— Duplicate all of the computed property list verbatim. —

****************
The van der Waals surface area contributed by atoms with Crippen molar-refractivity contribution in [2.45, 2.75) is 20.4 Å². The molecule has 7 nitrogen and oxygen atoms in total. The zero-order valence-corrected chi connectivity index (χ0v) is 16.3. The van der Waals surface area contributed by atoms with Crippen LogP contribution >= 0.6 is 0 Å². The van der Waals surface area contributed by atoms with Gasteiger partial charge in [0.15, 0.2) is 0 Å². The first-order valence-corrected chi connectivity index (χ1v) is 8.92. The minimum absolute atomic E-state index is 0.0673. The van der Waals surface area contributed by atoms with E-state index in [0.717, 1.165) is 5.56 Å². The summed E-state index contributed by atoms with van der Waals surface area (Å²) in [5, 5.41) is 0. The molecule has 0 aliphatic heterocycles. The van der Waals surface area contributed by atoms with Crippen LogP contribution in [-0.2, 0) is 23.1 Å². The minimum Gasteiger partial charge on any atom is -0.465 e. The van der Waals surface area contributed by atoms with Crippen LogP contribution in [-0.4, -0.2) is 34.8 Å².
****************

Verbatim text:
The van der Waals surface area contributed by atoms with Crippen molar-refractivity contribution in [2.45, 2.75) is 20.4 Å². The molecule has 7 nitrogen and oxygen atoms in total. The zero-order valence-corrected chi connectivity index (χ0v) is 16.3. The van der Waals surface area contributed by atoms with Crippen LogP contribution >= 0.6 is 0 Å². The van der Waals surface area contributed by atoms with Gasteiger partial charge in [0.15, 0.2) is 0 Å². The first-order valence-corrected chi connectivity index (χ1v) is 8.92. The minimum absolute atomic E-state index is 0.0673. The van der Waals surface area contributed by atoms with E-state index in [0.717, 1.165) is 5.56 Å². The summed E-state index contributed by atoms with van der Waals surface area (Å²) in [5, 5.41) is 0. The molecule has 0 aliphatic heterocycles. The van der Waals surface area contributed by atoms with Crippen LogP contribution in [-0.2, 0) is 23.1 Å². The minimum Gasteiger partial charge on any atom is -0.465 e. The van der Waals surface area contributed by atoms with Crippen LogP contribution in [-0.4, -0.2) is 34.8 Å².